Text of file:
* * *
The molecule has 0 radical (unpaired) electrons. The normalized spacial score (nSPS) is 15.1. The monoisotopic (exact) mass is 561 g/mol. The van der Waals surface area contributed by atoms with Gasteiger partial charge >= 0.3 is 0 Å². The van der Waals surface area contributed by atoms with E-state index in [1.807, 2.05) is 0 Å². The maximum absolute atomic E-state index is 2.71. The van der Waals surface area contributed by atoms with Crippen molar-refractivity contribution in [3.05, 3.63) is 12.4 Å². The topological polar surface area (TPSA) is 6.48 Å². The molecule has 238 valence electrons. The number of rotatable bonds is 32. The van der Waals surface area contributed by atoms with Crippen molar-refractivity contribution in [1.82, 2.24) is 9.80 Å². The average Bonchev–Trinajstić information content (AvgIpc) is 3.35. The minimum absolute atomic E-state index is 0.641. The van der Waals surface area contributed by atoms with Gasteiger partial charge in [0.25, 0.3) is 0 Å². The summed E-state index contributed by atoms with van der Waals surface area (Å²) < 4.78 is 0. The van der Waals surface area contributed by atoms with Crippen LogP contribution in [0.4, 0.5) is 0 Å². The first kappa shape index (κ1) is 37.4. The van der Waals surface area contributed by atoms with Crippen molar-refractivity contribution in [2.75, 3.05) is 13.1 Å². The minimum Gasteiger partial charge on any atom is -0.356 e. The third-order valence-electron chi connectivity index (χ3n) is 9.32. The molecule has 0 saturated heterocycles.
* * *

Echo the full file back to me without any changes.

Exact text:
The molecule has 0 radical (unpaired) electrons. The normalized spacial score (nSPS) is 15.1. The monoisotopic (exact) mass is 561 g/mol. The van der Waals surface area contributed by atoms with Gasteiger partial charge >= 0.3 is 0 Å². The van der Waals surface area contributed by atoms with E-state index in [1.807, 2.05) is 0 Å². The maximum absolute atomic E-state index is 2.71. The van der Waals surface area contributed by atoms with Crippen molar-refractivity contribution in [3.05, 3.63) is 12.4 Å². The topological polar surface area (TPSA) is 6.48 Å². The molecule has 238 valence electrons. The number of rotatable bonds is 32. The van der Waals surface area contributed by atoms with Crippen molar-refractivity contribution in [1.82, 2.24) is 9.80 Å². The average Bonchev–Trinajstić information content (AvgIpc) is 3.35. The minimum absolute atomic E-state index is 0.641. The van der Waals surface area contributed by atoms with Gasteiger partial charge in [0.25, 0.3) is 0 Å². The summed E-state index contributed by atoms with van der Waals surface area (Å²) < 4.78 is 0. The van der Waals surface area contributed by atoms with Crippen LogP contribution in [0.4, 0.5) is 0 Å². The first kappa shape index (κ1) is 37.4. The van der Waals surface area contributed by atoms with Crippen molar-refractivity contribution in [2.75, 3.05) is 13.1 Å². The minimum Gasteiger partial charge on any atom is -0.356 e. The third-order valence-electron chi connectivity index (χ3n) is 9.32. The molecule has 0 saturated heterocycles.